Introduction: Reasonable prediction of volume of distribution at steady state (Vd(ss)) in humans is required for screening drug candidates, evaluating drug safety, and estimating first-in-human doses.
Areas covered: This review summarizes methods for the prediction of human Vd(ss) and tissue plasma partition coefficients (K(p)). The methods reviewed includes allometric scaling, physiologically based models, correlation with animal Vd(ss) and in silico models. The assumptions, equations, input data required, advantages, and limitations of each approach are discussed. Due to the variations among test datasets, some studies have reached inconsistent conclusions. Hence, a comprehensive comparison of various approaches using a large and exhaustive dataset is warranted to address the controversies in human Vd(ss) prediction.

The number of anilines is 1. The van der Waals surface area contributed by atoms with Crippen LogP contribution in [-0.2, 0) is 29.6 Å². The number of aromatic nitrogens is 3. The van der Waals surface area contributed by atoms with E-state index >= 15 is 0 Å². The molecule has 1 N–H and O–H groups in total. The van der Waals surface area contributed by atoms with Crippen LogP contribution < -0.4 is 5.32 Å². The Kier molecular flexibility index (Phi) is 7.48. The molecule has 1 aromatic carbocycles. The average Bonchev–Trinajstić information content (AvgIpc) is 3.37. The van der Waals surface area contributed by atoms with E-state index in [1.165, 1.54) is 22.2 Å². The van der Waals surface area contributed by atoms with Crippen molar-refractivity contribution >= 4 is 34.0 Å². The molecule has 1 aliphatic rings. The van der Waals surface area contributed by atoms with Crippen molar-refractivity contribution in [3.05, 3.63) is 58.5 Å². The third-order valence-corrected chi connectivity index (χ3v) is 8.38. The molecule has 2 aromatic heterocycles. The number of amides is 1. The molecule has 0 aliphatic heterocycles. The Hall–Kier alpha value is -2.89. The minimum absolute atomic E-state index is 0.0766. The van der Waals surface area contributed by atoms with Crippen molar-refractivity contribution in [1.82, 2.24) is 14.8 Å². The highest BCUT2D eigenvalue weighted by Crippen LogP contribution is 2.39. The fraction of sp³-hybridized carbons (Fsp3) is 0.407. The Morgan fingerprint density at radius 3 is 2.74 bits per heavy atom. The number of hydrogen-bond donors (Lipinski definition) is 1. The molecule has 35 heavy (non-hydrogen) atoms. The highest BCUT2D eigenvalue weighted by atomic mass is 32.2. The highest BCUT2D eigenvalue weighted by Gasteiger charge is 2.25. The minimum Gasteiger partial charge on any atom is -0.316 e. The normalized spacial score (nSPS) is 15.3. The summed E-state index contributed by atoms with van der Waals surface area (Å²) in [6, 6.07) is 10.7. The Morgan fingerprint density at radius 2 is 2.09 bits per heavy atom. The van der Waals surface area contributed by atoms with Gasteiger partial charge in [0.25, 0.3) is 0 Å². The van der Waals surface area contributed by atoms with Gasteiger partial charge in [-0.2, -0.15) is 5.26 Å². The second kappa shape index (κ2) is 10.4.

Expert opinion: Compared with allometric scaling, the Oie-Tozer method and correlations between human and animal Vd(ss) are more accurate. All the three methods can be used for accurate predictions of human Vd(ss) just prior to first-in-human studies. Although in vivo animal data are not required, tissue composition-based approaches and inter-tissue correlation of K(p) provide reasonable predictive accuracies and are promising for physiologically based pharmacokinetic modeling. The in silico models are most suitable for high-throughput screening of compounds, which are at an early stage of development.